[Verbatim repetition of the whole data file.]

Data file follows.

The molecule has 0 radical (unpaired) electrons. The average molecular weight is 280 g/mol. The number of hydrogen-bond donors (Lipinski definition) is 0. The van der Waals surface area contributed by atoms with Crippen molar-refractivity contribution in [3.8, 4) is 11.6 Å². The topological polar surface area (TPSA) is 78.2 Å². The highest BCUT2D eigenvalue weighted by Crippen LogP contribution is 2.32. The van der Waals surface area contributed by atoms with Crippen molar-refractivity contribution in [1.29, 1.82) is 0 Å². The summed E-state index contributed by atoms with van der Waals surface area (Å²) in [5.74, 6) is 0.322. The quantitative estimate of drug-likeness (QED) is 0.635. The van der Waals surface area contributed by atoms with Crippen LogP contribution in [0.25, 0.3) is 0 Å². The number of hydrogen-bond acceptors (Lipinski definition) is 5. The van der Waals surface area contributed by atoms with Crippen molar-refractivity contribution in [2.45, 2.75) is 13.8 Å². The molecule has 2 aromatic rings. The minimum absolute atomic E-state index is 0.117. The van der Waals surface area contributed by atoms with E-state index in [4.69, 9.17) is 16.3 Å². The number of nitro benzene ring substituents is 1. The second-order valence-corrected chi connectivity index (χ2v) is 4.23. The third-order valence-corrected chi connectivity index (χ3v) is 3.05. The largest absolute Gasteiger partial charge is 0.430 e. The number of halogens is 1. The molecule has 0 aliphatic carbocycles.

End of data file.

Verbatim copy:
The molecule has 0 radical (unpaired) electrons. The average molecular weight is 280 g/mol. The number of hydrogen-bond donors (Lipinski definition) is 0. The van der Waals surface area contributed by atoms with Crippen molar-refractivity contribution in [3.8, 4) is 11.6 Å². The topological polar surface area (TPSA) is 78.2 Å². The highest BCUT2D eigenvalue weighted by Crippen LogP contribution is 2.32. The van der Waals surface area contributed by atoms with Crippen molar-refractivity contribution in [1.29, 1.82) is 0 Å². The summed E-state index contributed by atoms with van der Waals surface area (Å²) in [5.74, 6) is 0.322. The quantitative estimate of drug-likeness (QED) is 0.635. The van der Waals surface area contributed by atoms with Crippen LogP contribution in [0.25, 0.3) is 0 Å². The number of hydrogen-bond acceptors (Lipinski definition) is 5. The van der Waals surface area contributed by atoms with Crippen molar-refractivity contribution in [2.45, 2.75) is 13.8 Å². The molecule has 2 aromatic rings. The minimum absolute atomic E-state index is 0.117. The van der Waals surface area contributed by atoms with E-state index in [4.69, 9.17) is 16.3 Å². The number of nitro benzene ring substituents is 1. The second-order valence-corrected chi connectivity index (χ2v) is 4.23. The third-order valence-corrected chi connectivity index (χ3v) is 3.05. The largest absolute Gasteiger partial charge is 0.430 e. The number of halogens is 1. The molecule has 0 aliphatic carbocycles.